Electronics Circuits Printed into Fabric Successfully

Wearable Electronic, Non-Rigid Circuits are Now a Thing

Coming soon to a pair of pants near you, you might one day wear your iPod.  Thanks to a breakthrough in textile electronics by researchers at the University of Cambridge, with assistance from researchers in Italy and China, you might soon be able to wear electronic, smart clothing that is virtually indistinguishable from simple fabric clothing.

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The technique uses nanofibers called graphene to print circuits directly onto fabric without requiring any rigid support system to preserve the circuits.

From Science Daily

Researchers have successfully incorporated washable, stretchable and breathable electronic circuits into fabric, opening up new possibilities for smart textiles and wearable electronics. The circuits were made with cheap, safe and environmentally friendly inks, and printed using conventional inkjet printing techniques.

The researchers, from the University of Cambridge, working with colleagues in Italy and China, have demonstrated how graphene — a two-dimensional form of carbon — can be directly printed onto fabric to produce integrated electronic circuits which are comfortable to wear and can survive up to 20 cycles in a typical washing machine.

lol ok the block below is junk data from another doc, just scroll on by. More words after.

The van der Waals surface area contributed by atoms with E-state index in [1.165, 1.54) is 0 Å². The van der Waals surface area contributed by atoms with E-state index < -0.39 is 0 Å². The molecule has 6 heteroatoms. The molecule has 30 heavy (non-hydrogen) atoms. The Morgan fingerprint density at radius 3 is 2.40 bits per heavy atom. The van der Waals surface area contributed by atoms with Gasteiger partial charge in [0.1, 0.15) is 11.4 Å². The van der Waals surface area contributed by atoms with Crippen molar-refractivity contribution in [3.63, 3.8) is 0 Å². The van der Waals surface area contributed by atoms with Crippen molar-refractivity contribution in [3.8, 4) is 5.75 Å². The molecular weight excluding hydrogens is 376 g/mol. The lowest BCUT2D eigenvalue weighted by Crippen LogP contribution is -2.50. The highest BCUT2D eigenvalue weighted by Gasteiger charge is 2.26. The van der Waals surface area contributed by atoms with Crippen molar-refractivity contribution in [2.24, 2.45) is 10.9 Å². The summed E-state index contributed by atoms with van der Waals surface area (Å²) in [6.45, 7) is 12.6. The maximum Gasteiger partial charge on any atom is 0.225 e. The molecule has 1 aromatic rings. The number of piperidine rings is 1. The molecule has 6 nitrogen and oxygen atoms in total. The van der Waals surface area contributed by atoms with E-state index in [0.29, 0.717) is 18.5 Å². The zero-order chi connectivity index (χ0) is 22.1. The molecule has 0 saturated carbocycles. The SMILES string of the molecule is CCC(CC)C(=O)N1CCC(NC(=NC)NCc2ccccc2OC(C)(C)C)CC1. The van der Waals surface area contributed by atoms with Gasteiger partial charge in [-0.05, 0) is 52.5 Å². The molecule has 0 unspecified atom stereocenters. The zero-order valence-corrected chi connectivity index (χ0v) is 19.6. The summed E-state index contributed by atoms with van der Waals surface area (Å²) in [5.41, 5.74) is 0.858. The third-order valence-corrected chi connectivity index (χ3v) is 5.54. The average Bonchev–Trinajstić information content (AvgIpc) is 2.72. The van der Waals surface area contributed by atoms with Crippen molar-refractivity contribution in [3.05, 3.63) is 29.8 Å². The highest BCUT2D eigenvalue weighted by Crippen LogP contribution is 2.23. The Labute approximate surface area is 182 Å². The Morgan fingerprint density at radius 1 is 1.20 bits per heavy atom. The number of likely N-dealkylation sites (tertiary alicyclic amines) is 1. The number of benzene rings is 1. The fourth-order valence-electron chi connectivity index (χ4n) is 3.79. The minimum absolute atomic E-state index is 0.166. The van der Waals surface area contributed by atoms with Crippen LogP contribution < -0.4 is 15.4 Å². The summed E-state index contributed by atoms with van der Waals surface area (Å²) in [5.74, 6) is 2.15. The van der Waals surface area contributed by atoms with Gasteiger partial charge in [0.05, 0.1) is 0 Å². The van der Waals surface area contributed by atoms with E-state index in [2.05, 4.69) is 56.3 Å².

The new textile electronic devices are based on low-cost, sustainable and scalable inkjet printing of inks based on graphene and other two-dimensional materials, and are produced by standard processing techniques. The results are published in the journal Nature Communications.

Based on earlier work on the formulation of graphene inks for printed electronics, the team designed low-boiling point inks, which were directly printed onto polyester fabric. Additionally, they found that modifying the roughness of the fabric improved the performance of the printed devices. The versatility of this process allowed the researchers to design not only single transistors but all-printed integrated electronic circuits combining active and passive components.

Most wearable electronic devices that are currently available rely on rigid electronic components mounted on plastic, rubber or textiles. These offer limited compatibility with the skin in many circumstances, are damaged when washed and are uncomfortable to wear because they are not breathable.

“Other inks for printed electronics normally require toxic solvents and are not suitable to be worn, whereas our inks are both cheap, safe and environmentally-friendly, and can be combined to create electronic circuits by simply printing different two-dimensional materials on the fabric,” said Dr Felice Torrisi of the Cambridge Graphene Centre, the paper’s senior author.

 

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